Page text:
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Kell Brook Drops, Knocks Mark DeLuca Out in Seventh

Whether or not another title run comes of his latest win, Kell ‘Special K’ Brook felt as good in the aftermath as he insisted throughout fight week.

The former welterweight titlist enjoyed a celebrated return to the ring after stopping American fringe contender Mark DeLuca in seven rounds Saturday evening at Sheffield Arena in Sheffield, England.

Brook scored knockdowns in rounds three and seven, the latter producing an end to the one-sided main event.

“My eating is back to normal, I feel like I could have went 15 rounds in there,” Brook (39-2, 27KOS) told Sky Sports following his third straight win at junior middleweight. “I took my time and picked him apart, and got the win the way we wanted.”

Action was slow out the gate, with Brook jumping out to a deliberate start in his first fight since a December 2018 win over Michael Zerafa in this very arena. The 33-year old Sheffield star pawed with the jab, while DeLuca—a former Marine who fights out of Whitman, Massachusetts—did his best to avoid the incoming although never coming close to living up to the all-action reputation that he’s developed back home in the New England region.

The crowd was always going to be all the way behind Brook no matter what he did in the round. Delivering the bout’s first knockdown certainly didn’t hurt his local popularity. The former welterweight titlist connected with a right hand which froze DeLuca in place, rendering him a punching bag for an ensuing volley. Another right hand managed to get through, with Brook connecting on non-consecutive left hooks to eventually will DeLuca to the canvas.

kell-brook (3)_7

Brook continued on the attack in round four, most of which was spent in close quarters and withDeLuca winging punches in hopes of landing a home run. It never came close to happening, as Brook landed both out of the conventional stance as well as when switching to southpaw.

DeLuca took a deep breath and exhaled through his broken nose as he attempted to make a fight of it in round five. Brook offered the false impression of letting his foot off the gas, measuring up the American before opening up late in the frame. A left-right combination by Brook had DeLuca covering up along the ropes, with the local hero continuing to land upstairs all the way to the bell to end the round.

Brook kept the same pace in round six, picking apart a bloodied DeLuca’s whose left eye was beginning to swell shut. A steady jab from Brook continued to create a home for his right hand, with DeLuca unable to offer much more than heart and a sturdy chin.

A one-sided affair was brought to an emphatic close in round seven. DeLuca spent the truncated frame fighting behind an earmuff defense, while Brook patiently waited for the right opening to appear before going for the finish.

It came in the form a crisp left-hand upstairs to put the American flat on his back. DeLuca (24-2, 13KOs) did his best to follow the count and bounce to his feet, but was too slow on the rise as referee Phil Edwards counted him out at 1:15 of round seven.   

It goes without saying that Brook is long removed from his days as an elite-level talent. The constant reminders throughout the telecast of his August 2014 welterweight title win over Shawn Porter only emphasized just how little has been accomplished since that career-best win. Brook showed courage in an otherwise ill-advised move to middleweight where he suffered a September 2016 stoppage loss to then-160 pound titlist Gennadiy Golovkin. Eight months later came his last career title fight, conceding his 147-pound strap to Errol Spence in a May 2017 stoppage loss.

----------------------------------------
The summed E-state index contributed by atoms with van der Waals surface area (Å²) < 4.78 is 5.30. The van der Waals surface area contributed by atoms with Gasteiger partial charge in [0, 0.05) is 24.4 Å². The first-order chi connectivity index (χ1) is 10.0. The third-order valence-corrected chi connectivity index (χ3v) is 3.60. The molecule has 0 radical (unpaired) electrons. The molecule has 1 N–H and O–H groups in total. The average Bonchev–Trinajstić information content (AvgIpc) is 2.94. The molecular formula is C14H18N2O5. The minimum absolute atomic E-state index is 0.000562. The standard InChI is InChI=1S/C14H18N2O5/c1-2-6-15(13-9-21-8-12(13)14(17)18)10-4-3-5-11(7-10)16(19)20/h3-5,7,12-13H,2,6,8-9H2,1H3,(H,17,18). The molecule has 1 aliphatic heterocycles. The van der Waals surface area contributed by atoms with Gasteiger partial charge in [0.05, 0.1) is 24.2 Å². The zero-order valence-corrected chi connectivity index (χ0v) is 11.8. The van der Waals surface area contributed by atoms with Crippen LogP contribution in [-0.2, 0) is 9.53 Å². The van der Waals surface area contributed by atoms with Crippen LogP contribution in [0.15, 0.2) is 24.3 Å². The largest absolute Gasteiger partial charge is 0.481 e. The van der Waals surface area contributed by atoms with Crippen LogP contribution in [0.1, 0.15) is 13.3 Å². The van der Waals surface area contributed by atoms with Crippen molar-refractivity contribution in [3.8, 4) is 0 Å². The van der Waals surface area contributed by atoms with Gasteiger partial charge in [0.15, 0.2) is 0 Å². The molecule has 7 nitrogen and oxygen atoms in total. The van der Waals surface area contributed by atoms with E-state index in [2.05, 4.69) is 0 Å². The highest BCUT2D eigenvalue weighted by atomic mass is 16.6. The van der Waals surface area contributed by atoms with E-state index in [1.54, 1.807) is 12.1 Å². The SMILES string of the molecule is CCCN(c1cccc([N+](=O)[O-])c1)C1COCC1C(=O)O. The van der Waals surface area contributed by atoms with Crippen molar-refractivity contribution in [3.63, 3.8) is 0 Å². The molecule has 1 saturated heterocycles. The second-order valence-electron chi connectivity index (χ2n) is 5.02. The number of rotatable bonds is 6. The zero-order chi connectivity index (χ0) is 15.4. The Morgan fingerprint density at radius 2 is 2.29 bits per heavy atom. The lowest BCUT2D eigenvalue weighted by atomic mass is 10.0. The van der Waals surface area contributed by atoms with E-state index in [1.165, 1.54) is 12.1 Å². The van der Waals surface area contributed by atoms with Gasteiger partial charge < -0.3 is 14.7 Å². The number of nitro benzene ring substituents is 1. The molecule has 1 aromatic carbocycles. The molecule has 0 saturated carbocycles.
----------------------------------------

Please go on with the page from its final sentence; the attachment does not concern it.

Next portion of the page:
Three wins have followed, including Saturday’s stoppage of DeLuca. The move up in weight still has yet to lend proof to the suggestion of his turning back the clock, although in fairness he is now competing in a junior middleweight division which has seen a heavy rotation at the top level in recent times.

Whether or not Brook is able to push his way through the door remains to be seen. For now, he’s back in the ring and with the promise of far more on the horizon.

“This time around, he’s got the mind, the brain and the engine. I believe he can become a two-weight world champion. We got Kell Brook and Liam Smith (who was in attendance) both looking to become champion again. If they can get it done separately, great. If not, so be it, we can get them in the ring together in a final eliminator.

“I believe 2020 is going to be a big year for Kell Brook. He’s one of the old crew. A lot of the fighters from the old generation are retiring. Not Kell Brook. He’s got another year or two left and we want to see him put another world title around his waist.”

The bout aired live on Sky Sports in the United Kingdom and on DAZN in the United States.

Jake Donovan is a senior writer for BoxingScene.com. Twitter: @JakeNDaBox

User Comments and Feedback
Comment by mlac on 02-11-2020

[QUOTE=kafkod;20383266]Brook vs Liam Smith will show us if Kell still has it in him to win titles at 154. Going by how he looked after settling in against DeLuca, I think he can do it.[/QUOTE] I like Brook & cant…

Comment by kafkod on 02-11-2020

Brook vs Liam Smith will show us if Kell still has it in him to win titles at 154. Going by how he looked after settling in against DeLuca, I think he can do it.

Comment by Enzo Mc is SHIT on 02-09-2020

He had a bad first couple of rounds but looked much better when he settled. He's still got something left.

Comment by Bronx2245 on 02-09-2020

Brook vs. Madrimov! Both MatchRoom fighters, both Jr. Middleweights, and Madrimov is the WBA Intercontinental Champion. Make it happen Eddie!

Comment by JakeTheBoxer on 02-09-2020

154 is full of average fighters, so i guess Brook can still beat anybody there.

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